Waymo, the robocar spinoff of Alphabet, has finally taken the veil off a self-driving system loaded to the gills with sensors designed in house. And that’s the key point, said Waymo CEO John Krafcik yesterday at the Detroit Auto Show.
“It was the eminently-quotable computer scientist Alan Kay who said, ‘people who are really serious about software should make their own hardware,’ ” Krafcik said. Beside him on the stage next stood a self-driving hybrid minivan from Fiat Chrysler equipped with Waymo’s technology. Krafcik said the minivans would hit public roads in California and Arizona later this month.
The Kay quote was revealing: Kay pioneered graphical interfaces at Xerox PARC’s fabled idea factory in the 1970s, and much of that work was later embodied in the Apple MacIntosh. As Krafcik noted, the Apple design philosophy has famously emphasized maintaining control over hardware as well as software. There’s no better way to defend an invention’s status as a premium product, commanding correspondingly fat profit margins.
The Waymo sensors are divided among several categories:
Three lidar sets cover short, medium and long distances, using lasers to estimate distances and put detected objects into detailed, three-dimensional maps. The particular advantage of lidar is in its ability to judge distances.
The existing rooftop tower contains the medium distance sensor that scans a full 360 degrees around the car; years ago, when Waymo was known as the Google Car project, this sensor was supplied by Velodyne for some US $75,000 apiece. Krafcik said Waymo’s own lidars all cost just 10 percent as much. (Velodyne has also lowered its prices in the meantime.)
A short-range lidar covers areas beside the minivan that would otherwise have been in the shadow of the rooftop sensor. And a long-range lidar, which Krafcik said was the first of its kind, works with the rooftop device to improve resolution.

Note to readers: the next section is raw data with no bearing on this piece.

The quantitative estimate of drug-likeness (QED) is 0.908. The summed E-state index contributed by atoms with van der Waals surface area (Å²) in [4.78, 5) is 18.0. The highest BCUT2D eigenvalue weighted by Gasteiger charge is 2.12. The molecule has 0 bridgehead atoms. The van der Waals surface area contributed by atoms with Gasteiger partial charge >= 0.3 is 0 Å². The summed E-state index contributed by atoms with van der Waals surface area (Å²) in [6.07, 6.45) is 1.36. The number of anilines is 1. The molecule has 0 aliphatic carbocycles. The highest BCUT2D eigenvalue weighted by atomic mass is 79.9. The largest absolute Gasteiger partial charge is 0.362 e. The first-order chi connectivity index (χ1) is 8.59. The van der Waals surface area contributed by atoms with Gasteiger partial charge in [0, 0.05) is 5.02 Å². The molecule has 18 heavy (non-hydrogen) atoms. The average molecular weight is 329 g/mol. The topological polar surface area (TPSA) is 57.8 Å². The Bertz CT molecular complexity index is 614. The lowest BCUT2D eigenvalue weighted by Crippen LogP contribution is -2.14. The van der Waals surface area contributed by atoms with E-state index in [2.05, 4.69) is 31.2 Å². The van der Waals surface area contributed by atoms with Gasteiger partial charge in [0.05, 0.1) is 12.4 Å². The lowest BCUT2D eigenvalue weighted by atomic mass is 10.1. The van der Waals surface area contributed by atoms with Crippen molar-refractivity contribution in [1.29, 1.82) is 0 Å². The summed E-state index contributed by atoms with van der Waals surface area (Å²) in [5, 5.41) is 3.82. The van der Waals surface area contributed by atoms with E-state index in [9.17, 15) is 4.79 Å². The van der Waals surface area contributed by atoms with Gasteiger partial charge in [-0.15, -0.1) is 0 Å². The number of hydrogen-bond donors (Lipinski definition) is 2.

“Imagine being able to see a football helmet, but two full football fields away,” he said.
Eight vision modules—cameras, essentially—exploit this technology’s ability to recognize shapes; they cover the entire area around the car, along with a ninth module that faces forward and provides extra resolution.
“We can detect small objects, like construction cones, far away, even when we’re cruising down a road at high speed,” Krafcik said. “And with a wide dynamic range we can see in a dark parking lot, or out in the blazing sun, or any condition in between.”
Radars are also salted around the car to give a similar theater-in-the-round effect. Radar is the one sensor that sees easily through fog, rain and snow.
“Conventional radars have also been designed to focus solely on vehicle movements. However, our fully self-driving cars need to safely navigate around all road users, from cars to pedestrians to cyclists,” he said. “So, we’ve configured our radars so that they’re much more sensitive to these slower moving objects.”
Exactly how much of Waymo’s self-driving prowess comes from such hardware—rather than improved software and road mapping—isn’t clear. Krafcik did say that there’s been a significant decline in the need to “disengage,” the word Waymo uses to describe what the human minder does when he takes back the wheel from a car that’s gotten into difficulties.
“In 2016, even as we drove hundreds of thousands more miles, our rate of disengages per thousand fell, from 0.8 in 2015 to 0.2 today. That’s a four-time improvement in the performance of our self-driving systems in 12 months,” he said.
What role Fiat Chrysler is playing in the creation and testing of the vehicle is unclear. What is clear is that Waymo wants to supply the entire auto industry with packages that can be fitted to just about any vehicle. Honda has recently shown interest in just that possibility.
Other carmakers, however, have opted to partner with another tech supplier—as Audi has done, with Nvidia—bought tech firms themselves, as General Motors did last year, with its $1 billion acquisition of Cruise Automation, and generally to develop the main parts of a robocar themselves, as Ford and Daimler are doing.
Waymo, in imitating Apple’s policy of seamlessly integrating hardware and software, may hope to thus reap some of Apple’s margins. Steve Jobs famously retained tight control in order to provent his company’s products from degenerating into mere commodities. And commodification is the main threat that roboticization holds for the auto industry right now.
Philip E. Ross is a senior editor at IEEE Spectrum. His interests include transportation, energy storage, AI, and the economic aspects of technology. He has a master's degree in international affairs from Columbia University and another, in journalism, from the University of Michigan.